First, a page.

This is the second edition of a bestselling work, providing essential knowledge and skills for implementing mindfulness-based cognitive therapy. The book is based on an 8-session programme covering, for example, awareness, living in our heads, taking care of myself, recognising aversion. Worksheets and forms are available online. Audio recordings of the practice exercises can be streamed or downloaded as MP3s.
The handbook is written by a mental health nurse and a researcher with experience of bipolar disorder and recovering from it. It provides a shared understanding of bipolar disorder and recovery, as well as drawing upon the experiences of people whose lives have been disrupted by the disorder.
It brings together the knowledge and experience of both health professionals and those with bipolar disorder to create a balanced, informative and very practical guide to good practice in understanding and managing the disorder.
The 36 chapters cover a wide range of subjects, including diet, supporting the family, counselling, warning signs and relapse prevention, to develop the reader’s understanding of many aspects of the disorder. The chapters also contain case studies, exercises and consideration points for those who want to expand on their reading.
The handbook is divided into four sections covering: theories and approaches to bipolar disorder, inpatient care, bipolar in the community, and related conditions and conclusions.
Optional questions, reflection exercises and consideration points are included so that readers can reflect on their reading and further develop their learning.
- what is bipolar disorder?
- supporting the family
- principles of recovery
- dealing with stigma
- advance statements
Subtitled “reshaping scientific and clinical responsibilities,” this translation was published in 2009 and has just reached our shelves. Authors Michaela Amering and Margit Schmolke practice in Vienna and Munich respectively. This is not a clinical textbook but a series of readable and mind-changing essays, rooted in narratives, case histories and service users’ accounts. In part this is a useful survey of the ‘state of the art’ and in part an encouragement to re-think clinical practice into a more recovery-based approach. It also gives a valuable account of the background, development and uses of ‘recovery.’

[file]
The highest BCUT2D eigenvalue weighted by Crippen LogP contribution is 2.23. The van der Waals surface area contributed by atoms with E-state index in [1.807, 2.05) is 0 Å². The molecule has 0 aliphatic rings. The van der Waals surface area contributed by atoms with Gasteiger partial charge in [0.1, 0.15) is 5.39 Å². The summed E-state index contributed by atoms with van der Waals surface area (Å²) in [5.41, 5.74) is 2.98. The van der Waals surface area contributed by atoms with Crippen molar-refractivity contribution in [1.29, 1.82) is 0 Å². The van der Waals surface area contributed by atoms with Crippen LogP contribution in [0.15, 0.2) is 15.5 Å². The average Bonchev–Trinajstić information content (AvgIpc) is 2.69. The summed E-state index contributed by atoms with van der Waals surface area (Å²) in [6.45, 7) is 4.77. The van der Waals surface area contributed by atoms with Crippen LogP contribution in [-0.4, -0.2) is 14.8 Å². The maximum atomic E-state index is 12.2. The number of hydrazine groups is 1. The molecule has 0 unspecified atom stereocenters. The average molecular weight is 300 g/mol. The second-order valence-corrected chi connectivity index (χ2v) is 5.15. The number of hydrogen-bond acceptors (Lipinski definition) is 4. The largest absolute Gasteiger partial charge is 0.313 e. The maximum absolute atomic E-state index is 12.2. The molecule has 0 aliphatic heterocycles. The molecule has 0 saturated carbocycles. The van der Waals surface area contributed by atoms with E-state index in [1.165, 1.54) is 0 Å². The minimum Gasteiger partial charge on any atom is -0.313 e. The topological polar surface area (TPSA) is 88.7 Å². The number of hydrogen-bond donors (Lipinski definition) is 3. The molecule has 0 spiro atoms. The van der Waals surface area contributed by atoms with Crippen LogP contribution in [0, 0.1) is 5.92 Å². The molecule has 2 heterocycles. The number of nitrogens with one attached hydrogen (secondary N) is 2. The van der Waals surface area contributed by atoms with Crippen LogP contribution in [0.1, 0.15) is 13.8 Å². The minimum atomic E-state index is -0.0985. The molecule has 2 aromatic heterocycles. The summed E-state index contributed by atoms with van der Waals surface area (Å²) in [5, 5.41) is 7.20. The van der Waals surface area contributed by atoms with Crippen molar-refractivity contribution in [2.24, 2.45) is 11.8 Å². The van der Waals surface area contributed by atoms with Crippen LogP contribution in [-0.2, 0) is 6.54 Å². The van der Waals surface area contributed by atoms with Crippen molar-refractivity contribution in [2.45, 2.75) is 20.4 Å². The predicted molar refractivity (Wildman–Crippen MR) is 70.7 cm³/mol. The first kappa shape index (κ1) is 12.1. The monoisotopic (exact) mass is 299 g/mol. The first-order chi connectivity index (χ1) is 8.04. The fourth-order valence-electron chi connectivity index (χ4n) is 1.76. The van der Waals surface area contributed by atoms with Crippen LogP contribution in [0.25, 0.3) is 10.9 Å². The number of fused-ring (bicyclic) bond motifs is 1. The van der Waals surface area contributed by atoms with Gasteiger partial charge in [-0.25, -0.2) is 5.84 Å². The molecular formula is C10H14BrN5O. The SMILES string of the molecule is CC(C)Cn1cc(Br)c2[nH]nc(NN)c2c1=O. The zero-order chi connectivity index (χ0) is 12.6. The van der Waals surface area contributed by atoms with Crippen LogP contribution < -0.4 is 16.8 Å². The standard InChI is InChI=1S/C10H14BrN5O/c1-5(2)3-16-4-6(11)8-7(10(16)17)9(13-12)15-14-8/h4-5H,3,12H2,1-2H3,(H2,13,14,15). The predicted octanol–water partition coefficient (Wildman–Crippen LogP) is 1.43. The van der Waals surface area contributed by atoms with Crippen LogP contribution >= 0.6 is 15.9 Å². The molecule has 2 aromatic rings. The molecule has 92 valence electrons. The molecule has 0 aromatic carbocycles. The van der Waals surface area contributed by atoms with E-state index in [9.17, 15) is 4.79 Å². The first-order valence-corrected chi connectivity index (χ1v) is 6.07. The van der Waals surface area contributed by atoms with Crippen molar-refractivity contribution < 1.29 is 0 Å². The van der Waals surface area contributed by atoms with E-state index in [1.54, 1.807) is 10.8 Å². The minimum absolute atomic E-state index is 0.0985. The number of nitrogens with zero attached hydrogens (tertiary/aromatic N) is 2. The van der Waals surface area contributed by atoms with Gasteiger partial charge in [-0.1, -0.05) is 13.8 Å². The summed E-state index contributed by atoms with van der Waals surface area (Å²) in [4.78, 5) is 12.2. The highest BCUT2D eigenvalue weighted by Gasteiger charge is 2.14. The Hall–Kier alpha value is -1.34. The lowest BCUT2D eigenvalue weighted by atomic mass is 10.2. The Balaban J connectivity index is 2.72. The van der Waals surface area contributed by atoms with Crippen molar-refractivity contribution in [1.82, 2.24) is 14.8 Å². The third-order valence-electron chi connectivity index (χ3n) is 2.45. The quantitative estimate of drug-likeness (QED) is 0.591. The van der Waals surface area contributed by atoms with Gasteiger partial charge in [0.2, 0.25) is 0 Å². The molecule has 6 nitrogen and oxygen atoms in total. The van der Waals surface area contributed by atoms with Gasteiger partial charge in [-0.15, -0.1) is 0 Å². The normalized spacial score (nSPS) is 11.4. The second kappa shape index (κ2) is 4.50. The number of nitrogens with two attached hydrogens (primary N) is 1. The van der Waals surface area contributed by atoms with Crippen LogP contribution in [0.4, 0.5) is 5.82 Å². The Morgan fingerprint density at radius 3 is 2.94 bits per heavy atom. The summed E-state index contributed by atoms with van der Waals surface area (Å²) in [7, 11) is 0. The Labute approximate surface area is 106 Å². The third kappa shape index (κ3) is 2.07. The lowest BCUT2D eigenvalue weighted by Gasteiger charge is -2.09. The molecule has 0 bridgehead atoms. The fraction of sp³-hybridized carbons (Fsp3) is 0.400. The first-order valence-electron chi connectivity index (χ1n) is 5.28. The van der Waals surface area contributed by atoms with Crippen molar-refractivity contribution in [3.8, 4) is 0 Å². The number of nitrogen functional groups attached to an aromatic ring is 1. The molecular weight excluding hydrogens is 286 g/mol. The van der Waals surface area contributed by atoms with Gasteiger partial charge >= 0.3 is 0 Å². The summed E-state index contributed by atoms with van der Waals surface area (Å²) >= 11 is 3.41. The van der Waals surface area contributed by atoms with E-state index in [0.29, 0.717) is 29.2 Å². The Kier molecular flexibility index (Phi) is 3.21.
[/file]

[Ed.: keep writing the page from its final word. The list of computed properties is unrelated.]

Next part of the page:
In two challenging sections, the authors look at the implications of recovery-oriented servics for scientific and clinical responsibilities. How well does the concept of recovery fit into evidence-based practice, for example? As the introduction says,
“the consequences for mental health policy and services include new strategies and tools as well as evaluative data and attempts at system transformation.”
To start this new blog, I’ve chosen one of the heaviest books on our shelves, “Psychiatry: an evidence-based text,” edited by Basant K Puri of Imperial College, London, and Ian Treasaden, of ICL and the West London Mental Health NHS Trust. Although this was published in 2010, I’ve not had the strength to lift it until now, as it weighs in at a massive 1322 pages.
The impressive list of contributors is drawn largely from the UK: is this a strength or a weakness? The first section, The Foundations of Modern Psychiatric Practice, considers how to practice evidence-based medicine, looks at research methods, statistics, psychometrics and epidemiology. Chapter 6 concludes:
“The most neglected step… is the assessment of performance. As we strive to improve patient safety and care, we must assess whether patients have been helped and then consider what lessons can be learned.”
Parts 2 and 3 cover developmental, behavioural & sociocultural psychiatry and an overview of neuroscience. Part 4 reviews mental health problems and mental illness and Part 5 reviews approaches to treatment.
The problem with any textbook is the time taken to prepare it. How evidence-based can it be when it takes 2-3 years to produce? Against that, of course, it can take a few years for new advances in treatment to be thoroughly researched and it is therefore not a bad thing to be slightly behind the cutting-edge.
What we have here is a very readable general textbook, written from a UK point of view and giving a useful background in scientific methods and neuroscience before launching into the clinical content. Don’t take too much notice of the ‘evidence-based’ claim.